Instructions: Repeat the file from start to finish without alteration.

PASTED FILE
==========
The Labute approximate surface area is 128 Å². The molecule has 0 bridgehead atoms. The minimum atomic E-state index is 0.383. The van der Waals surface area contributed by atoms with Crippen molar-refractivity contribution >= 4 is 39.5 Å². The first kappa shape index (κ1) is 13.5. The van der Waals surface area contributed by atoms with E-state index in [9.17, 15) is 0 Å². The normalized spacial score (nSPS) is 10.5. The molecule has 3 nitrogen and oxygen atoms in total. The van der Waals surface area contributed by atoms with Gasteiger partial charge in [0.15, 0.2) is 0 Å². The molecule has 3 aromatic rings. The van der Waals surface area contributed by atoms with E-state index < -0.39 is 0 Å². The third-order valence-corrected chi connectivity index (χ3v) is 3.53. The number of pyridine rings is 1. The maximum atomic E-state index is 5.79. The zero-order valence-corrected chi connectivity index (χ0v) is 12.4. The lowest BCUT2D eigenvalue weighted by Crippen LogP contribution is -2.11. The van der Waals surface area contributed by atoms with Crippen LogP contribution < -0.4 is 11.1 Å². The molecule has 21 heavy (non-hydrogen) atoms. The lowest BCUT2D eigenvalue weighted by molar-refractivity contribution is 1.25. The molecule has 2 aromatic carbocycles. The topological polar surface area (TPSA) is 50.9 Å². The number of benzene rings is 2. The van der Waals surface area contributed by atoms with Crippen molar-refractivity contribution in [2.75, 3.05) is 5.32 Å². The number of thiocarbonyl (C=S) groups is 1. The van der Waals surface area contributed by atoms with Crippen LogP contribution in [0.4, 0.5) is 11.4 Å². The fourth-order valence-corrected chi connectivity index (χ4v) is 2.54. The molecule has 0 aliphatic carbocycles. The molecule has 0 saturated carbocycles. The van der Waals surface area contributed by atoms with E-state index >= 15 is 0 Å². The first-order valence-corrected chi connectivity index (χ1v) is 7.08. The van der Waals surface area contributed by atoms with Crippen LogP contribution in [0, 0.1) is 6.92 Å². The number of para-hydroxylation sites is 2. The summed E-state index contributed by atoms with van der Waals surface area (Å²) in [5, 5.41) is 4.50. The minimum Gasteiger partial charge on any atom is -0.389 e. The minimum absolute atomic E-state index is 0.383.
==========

The Labute approximate surface area is 128 Å². The molecule has 0 bridgehead atoms. The minimum atomic E-state index is 0.383. The van der Waals surface area contributed by atoms with Crippen molar-refractivity contribution >= 4 is 39.5 Å². The first kappa shape index (κ1) is 13.5. The van der Waals surface area contributed by atoms with E-state index in [9.17, 15) is 0 Å². The normalized spacial score (nSPS) is 10.5. The molecule has 3 nitrogen and oxygen atoms in total. The van der Waals surface area contributed by atoms with Gasteiger partial charge in [0.15, 0.2) is 0 Å². The molecule has 3 aromatic rings. The van der Waals surface area contributed by atoms with E-state index < -0.39 is 0 Å². The third-order valence-corrected chi connectivity index (χ3v) is 3.53. The number of pyridine rings is 1. The maximum atomic E-state index is 5.79. The zero-order valence-corrected chi connectivity index (χ0v) is 12.4. The lowest BCUT2D eigenvalue weighted by Crippen LogP contribution is -2.11. The van der Waals surface area contributed by atoms with Crippen LogP contribution < -0.4 is 11.1 Å². The molecule has 21 heavy (non-hydrogen) atoms. The lowest BCUT2D eigenvalue weighted by molar-refractivity contribution is 1.25. The molecule has 2 aromatic carbocycles. The topological polar surface area (TPSA) is 50.9 Å². The number of benzene rings is 2. The van der Waals surface area contributed by atoms with Crippen molar-refractivity contribution in [2.75, 3.05) is 5.32 Å². The number of thiocarbonyl (C=S) groups is 1. The van der Waals surface area contributed by atoms with Crippen LogP contribution in [0.4, 0.5) is 11.4 Å². The fourth-order valence-corrected chi connectivity index (χ4v) is 2.54. The molecule has 0 aliphatic carbocycles. The molecule has 0 saturated carbocycles. The van der Waals surface area contributed by atoms with E-state index >= 15 is 0 Å². The first-order valence-corrected chi connectivity index (χ1v) is 7.08. The van der Waals surface area contributed by atoms with Crippen LogP contribution in [0, 0.1) is 6.92 Å². The number of para-hydroxylation sites is 2. The summed E-state index contributed by atoms with van der Waals surface area (Å²) in [5, 5.41) is 4.50. The minimum Gasteiger partial charge on any atom is -0.389 e. The minimum absolute atomic E-state index is 0.383.